Tuesday, May 26, 2020

Review of Our Friends in Berlin by Anthony Quinn (2018, Vintage)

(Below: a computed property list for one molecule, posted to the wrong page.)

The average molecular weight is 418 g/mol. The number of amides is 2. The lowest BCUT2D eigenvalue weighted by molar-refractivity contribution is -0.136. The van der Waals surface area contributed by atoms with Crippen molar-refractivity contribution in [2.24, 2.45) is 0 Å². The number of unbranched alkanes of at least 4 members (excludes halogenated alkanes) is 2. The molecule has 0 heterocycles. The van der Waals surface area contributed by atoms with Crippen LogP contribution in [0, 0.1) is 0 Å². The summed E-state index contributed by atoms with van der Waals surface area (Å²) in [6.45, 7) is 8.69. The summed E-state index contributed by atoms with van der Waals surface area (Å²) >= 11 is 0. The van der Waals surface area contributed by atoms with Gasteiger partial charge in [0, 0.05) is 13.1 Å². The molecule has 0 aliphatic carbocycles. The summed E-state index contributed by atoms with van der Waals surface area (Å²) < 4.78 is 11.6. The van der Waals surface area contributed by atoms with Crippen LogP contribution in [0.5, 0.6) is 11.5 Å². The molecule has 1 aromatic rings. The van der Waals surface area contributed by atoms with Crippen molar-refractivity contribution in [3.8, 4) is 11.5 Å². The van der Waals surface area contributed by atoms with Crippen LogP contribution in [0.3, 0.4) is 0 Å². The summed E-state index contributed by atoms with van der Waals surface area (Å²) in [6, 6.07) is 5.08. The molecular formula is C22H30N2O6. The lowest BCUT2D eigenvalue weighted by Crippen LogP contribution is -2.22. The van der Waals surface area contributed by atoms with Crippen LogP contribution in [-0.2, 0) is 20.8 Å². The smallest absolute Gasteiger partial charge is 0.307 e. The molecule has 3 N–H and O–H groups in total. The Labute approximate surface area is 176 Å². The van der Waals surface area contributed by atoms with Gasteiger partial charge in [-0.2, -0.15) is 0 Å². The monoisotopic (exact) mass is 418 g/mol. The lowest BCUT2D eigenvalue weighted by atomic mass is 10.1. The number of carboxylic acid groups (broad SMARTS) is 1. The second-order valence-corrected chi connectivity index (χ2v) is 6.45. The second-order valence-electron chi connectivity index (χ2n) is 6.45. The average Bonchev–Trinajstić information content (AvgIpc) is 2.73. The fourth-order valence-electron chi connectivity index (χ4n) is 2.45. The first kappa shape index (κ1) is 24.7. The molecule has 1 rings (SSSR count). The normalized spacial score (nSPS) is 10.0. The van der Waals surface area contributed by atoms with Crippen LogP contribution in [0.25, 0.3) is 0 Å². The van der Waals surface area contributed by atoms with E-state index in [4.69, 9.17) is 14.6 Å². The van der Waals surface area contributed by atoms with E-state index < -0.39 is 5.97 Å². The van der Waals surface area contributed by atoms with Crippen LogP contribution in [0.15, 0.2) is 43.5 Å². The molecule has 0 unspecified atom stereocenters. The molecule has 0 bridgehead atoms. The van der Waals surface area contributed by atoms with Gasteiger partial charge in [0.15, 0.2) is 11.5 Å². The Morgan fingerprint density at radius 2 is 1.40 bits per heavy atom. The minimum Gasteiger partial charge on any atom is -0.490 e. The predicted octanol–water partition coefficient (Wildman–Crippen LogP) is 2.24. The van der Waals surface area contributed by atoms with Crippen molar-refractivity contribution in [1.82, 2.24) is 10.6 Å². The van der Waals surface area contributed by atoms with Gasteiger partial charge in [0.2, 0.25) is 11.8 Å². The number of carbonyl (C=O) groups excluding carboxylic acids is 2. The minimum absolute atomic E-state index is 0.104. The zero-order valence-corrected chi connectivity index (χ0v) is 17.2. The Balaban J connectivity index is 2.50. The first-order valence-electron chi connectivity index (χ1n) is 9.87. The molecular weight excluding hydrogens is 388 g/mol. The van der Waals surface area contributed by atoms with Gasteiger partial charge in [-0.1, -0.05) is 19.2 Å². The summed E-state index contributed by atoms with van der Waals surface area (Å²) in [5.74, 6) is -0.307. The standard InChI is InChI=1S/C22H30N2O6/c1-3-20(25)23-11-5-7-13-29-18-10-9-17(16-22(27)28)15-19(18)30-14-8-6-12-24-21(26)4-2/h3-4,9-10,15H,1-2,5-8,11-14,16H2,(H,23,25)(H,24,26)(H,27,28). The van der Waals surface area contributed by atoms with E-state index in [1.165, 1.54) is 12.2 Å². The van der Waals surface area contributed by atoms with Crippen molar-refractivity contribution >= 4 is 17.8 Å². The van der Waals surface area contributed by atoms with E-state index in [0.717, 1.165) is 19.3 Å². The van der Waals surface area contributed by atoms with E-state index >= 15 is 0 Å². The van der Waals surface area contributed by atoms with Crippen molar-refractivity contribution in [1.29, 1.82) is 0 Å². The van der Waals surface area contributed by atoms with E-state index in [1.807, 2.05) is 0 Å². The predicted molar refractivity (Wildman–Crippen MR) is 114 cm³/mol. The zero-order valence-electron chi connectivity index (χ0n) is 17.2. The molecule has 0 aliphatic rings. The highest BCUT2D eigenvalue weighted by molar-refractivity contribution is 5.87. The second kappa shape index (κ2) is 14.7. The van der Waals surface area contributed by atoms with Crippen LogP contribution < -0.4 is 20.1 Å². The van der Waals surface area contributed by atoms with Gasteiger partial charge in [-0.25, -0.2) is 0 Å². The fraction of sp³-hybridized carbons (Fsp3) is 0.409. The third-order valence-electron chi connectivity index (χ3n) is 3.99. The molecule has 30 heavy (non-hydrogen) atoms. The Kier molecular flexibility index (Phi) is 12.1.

London, 1941. The city is being blitzed nightly, Germany is still in the ascendancy, and some in Britain would like to see them win, or sue for peace. Working for British intelligence, Jack Hoste poses as a Gestapo agent, pulling German sympathizers into his web. Marita Pardoe, wife of an interned fascist politician, and considered the most dangerous agent in Britain remains hidden, however. He turns to Amy Strallen, a friend of Marita’s from before the war to try and make contact. Strallen is co-owner of a Mayfair marriage bureau. Her business is thriving, but she’s yet to find love herself. Hoste intrigues her, but a relationship founded on deception is always going to be a brittle affair, especially when the stakes are so high. Quinn’s tale is as much a character study of Jack and Amy and their tentative and strained relationship as it is about clandestine activity in Britain. Marita acts as the lynch-pin of their dalliance, but remains somewhat of an enigma throughout. Building up the backstory of both, Quinn charts their brief, doomed intersections as Jack pursues Marita at all costs. The telling is understated, painting espionage as fairly mundane with occasional flash points, and there are a couple of twists along the way. The result is an engaging, thoughtful, low-key tale of deception, trust, loyalty and love. 

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